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Film round up Film round up with MARIA DUARTE: December 1, 2023

Reviews of Femme, Eileen, Totem and Fallen Leaves

Femme (18)
Directed by Sam H Freeman and Ng Choon Ping 

★★★★

 
THIS tense and violent queer noir also centres on embracing your true self and sexuality in a revenge thriller with an intriguing twist. 
 
The protagonist is Jules (Nathan Stewart-Jarrett), a drag artist whose alter ego is Aphrodite, whose life and career are destroyed when he is the victim of a vicious homophobic attack. When he encounters his attacker again by chance in a gay sauna, he starts plotting his revenge. Out of drag he is unrecognisable, so he is able to infiltrate Preston’s (George MacKay) life and attempt to wreak havoc.
 
This is a complex and thought provoking debut feature by Sam H Freeman and Ng Choon Ping who co-wrote and co-directed it. Stewart-Jarrett and MacKay give extraordinary  performances as two men both of whom refuse to accept their true selves and hide behind their own masks. 
 
It explores masculine toxicity and internalised homophobia in the case of Preston, who is a closeted gay with severe anger issues and seems to have been threatened by Jules’s feminine drag persona. 
 
As Jules slowly gains Preston’s trust so Preston begins to open up and shows a different side to himself (although you are just waiting for the other shoe to drop). Jules is playing a power game in which he weaponises sex to seduce Preston and make him emotionally vulnerable, and hence obtain his revenge. 
 
It is an intriguing film noir which plays with the genre in a refreshing way and which will stay with you long after it is over.  

Out in cinemas today

Eileen (15)
Directed by William Oldroyd

★★★

 
SET during a bitter 1964 Massachusetts winter, a weird and loner young secretary, Eileen, becomes enamoured with the glamorous new counsellor at the boys prison where she works in this slow burning drama with a killer twist.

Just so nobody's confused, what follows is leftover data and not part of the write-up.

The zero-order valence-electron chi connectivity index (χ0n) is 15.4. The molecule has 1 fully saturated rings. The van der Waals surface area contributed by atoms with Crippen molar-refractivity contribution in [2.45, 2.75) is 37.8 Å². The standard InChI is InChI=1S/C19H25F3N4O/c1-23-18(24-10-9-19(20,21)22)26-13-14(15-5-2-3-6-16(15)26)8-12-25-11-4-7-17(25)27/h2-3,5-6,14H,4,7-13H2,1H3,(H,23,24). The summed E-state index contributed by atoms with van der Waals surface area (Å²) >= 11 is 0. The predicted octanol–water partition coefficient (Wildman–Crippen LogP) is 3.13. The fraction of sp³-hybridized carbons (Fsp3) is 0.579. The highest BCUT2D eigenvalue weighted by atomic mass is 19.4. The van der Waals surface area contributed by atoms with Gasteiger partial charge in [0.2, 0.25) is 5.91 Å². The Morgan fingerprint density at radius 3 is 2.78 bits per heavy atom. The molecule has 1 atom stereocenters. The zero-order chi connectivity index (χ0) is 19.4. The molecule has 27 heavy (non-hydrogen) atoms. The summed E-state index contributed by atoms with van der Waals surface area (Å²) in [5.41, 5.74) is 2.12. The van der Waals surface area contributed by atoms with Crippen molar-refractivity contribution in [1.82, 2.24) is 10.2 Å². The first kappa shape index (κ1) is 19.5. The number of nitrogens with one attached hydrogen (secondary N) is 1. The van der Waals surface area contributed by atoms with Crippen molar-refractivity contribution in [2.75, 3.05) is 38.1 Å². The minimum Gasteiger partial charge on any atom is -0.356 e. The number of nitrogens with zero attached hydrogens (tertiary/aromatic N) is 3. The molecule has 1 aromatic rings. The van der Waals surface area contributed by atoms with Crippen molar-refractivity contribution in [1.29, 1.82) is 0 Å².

Based on Ottessa Moshfegh’s novel of the same name, which he also co-adapted for the big screen, and directed by William Oldroyd (Lady Macbeth) this seems like Todd Haynes Carol meets Lady Macbeth. 
 
Thomasin McKenzie and Anne Hathaway are absolutely mesmerising as the dowdy Eileen and captivating Rebecca respectively. As the two become firm friends, Eileen begins to emulate her new bestie by being more adventurous in her manner and her dress sense, and she starts to fall for Rebecca.
 
What starts out as a possible lesbian romance transforms into something quite different and unsuspectingly sinister in a delicious denouement that you won’t see coming unless you have read the book. The jury’s still out on the ending. 

Out in cinemas today

Totem (12A)
Directed by Lila Aviles

★★★★

 
A SEVEN-year-old girl realises that her world will never be the same as she helps her aunts throw a surprise birthday party for her father who is terminally ill, in Lila Aviles’s poignant second feature. 
 
Unfolding over the course of one day in the one location, Sol’s (Naima Senties) grandfather’s rambling house, the preparations expose all manner of family tensions which erupt as the adults talk cryptically and Sol attempts to make sense of it and their erratic behaviour. 
 
Intimate, claustrophobic and exquisitely acted, it features an impressive performance by Senties in her first ever film role who, along with Saori Gurza as her younger cousin, steal the film.
 
It feels like you are eavesdropping on a real-life family as they laugh and cry and shout at each other as they try to come to terms with the inevitable in this moving farewell party to Sol’s father. 

Out in cinemas today
 
Fallen Leaves (12A)
Directed by Aki Kaurismaki

★★★★

 
IF you prefer love stories off beat and off kilter then Finnish filmmaker Aki Kaurismaki’s romantic comedy drama, which won this years Cannes Jury Prize, https://morningstaronline.co.uk/article/c/gen-cannes,, may be for you. 
 
Set in modern day Helsinki and the world of zero-hours contracts, the film follows two lonely souls Ansa (Alma Poysti) and Holappa (Jussi Vatanen) whose meeting at a local karaoke bar is beset by numerous obstacles. 
 
The pair’s path to love and happiness is bittersweet as it involves lost phone numbers, mistaken addresses, alcoholism and a stray dog. All portrayed with Kaurismaki’s idiosyncratic style and dead pan humour. 
 
It is wonderfully weird and droll. Yet I couldn’t help thinking this hapless couple deserved better luck and partners. 
MD
Out in cinemas today

 

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